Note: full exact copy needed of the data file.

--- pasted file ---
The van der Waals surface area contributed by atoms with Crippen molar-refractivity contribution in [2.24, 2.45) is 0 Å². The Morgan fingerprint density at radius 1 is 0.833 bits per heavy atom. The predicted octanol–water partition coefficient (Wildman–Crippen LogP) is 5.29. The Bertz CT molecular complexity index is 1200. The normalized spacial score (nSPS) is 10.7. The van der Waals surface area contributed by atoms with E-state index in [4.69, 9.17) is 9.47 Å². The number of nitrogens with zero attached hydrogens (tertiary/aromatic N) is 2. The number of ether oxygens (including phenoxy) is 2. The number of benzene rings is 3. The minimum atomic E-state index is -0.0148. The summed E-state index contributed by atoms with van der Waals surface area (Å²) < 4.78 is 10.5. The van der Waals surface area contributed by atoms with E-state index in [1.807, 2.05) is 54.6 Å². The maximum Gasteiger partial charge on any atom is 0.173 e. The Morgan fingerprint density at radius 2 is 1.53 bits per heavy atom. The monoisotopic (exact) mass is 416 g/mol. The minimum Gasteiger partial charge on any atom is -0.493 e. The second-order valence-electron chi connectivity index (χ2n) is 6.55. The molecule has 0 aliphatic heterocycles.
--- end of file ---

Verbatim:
The van der Waals surface area contributed by atoms with Crippen molar-refractivity contribution in [2.24, 2.45) is 0 Å². The Morgan fingerprint density at radius 1 is 0.833 bits per heavy atom. The predicted octanol–water partition coefficient (Wildman–Crippen LogP) is 5.29. The Bertz CT molecular complexity index is 1200. The normalized spacial score (nSPS) is 10.7. The van der Waals surface area contributed by atoms with E-state index in [4.69, 9.17) is 9.47 Å². The number of nitrogens with zero attached hydrogens (tertiary/aromatic N) is 2. The number of ether oxygens (including phenoxy) is 2. The number of benzene rings is 3. The minimum atomic E-state index is -0.0148. The summed E-state index contributed by atoms with van der Waals surface area (Å²) < 4.78 is 10.5. The van der Waals surface area contributed by atoms with E-state index in [1.807, 2.05) is 54.6 Å². The maximum Gasteiger partial charge on any atom is 0.173 e. The Morgan fingerprint density at radius 2 is 1.53 bits per heavy atom. The monoisotopic (exact) mass is 416 g/mol. The minimum Gasteiger partial charge on any atom is -0.493 e. The second-order valence-electron chi connectivity index (χ2n) is 6.55. The molecule has 0 aliphatic heterocycles.